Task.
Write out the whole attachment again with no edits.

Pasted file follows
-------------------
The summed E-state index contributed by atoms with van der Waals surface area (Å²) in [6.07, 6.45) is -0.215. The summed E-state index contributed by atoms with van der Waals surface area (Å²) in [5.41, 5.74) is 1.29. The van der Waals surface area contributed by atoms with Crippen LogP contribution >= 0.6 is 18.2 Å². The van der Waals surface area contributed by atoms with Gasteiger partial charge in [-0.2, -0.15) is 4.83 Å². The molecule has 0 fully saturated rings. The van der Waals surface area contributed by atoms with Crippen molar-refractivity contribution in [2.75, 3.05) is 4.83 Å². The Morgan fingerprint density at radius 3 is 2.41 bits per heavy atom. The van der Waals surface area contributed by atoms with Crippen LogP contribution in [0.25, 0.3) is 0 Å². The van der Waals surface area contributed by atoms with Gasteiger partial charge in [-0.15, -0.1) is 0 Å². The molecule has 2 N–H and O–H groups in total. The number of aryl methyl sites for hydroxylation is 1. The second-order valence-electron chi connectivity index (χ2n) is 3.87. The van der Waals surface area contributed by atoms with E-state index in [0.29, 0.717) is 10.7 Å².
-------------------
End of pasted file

The summed E-state index contributed by atoms with van der Waals surface area (Å²) in [6.07, 6.45) is -0.215. The summed E-state index contributed by atoms with van der Waals surface area (Å²) in [5.41, 5.74) is 1.29. The van der Waals surface area contributed by atoms with Crippen LogP contribution >= 0.6 is 18.2 Å². The van der Waals surface area contributed by atoms with Gasteiger partial charge in [-0.2, -0.15) is 4.83 Å². The molecule has 0 fully saturated rings. The van der Waals surface area contributed by atoms with Crippen molar-refractivity contribution in [2.75, 3.05) is 4.83 Å². The Morgan fingerprint density at radius 3 is 2.41 bits per heavy atom. The van der Waals surface area contributed by atoms with Crippen LogP contribution in [0.25, 0.3) is 0 Å². The van der Waals surface area contributed by atoms with Gasteiger partial charge in [-0.15, -0.1) is 0 Å². The molecule has 2 N–H and O–H groups in total. The number of aryl methyl sites for hydroxylation is 1. The second-order valence-electron chi connectivity index (χ2n) is 3.87. The van der Waals surface area contributed by atoms with E-state index in [0.29, 0.717) is 10.7 Å².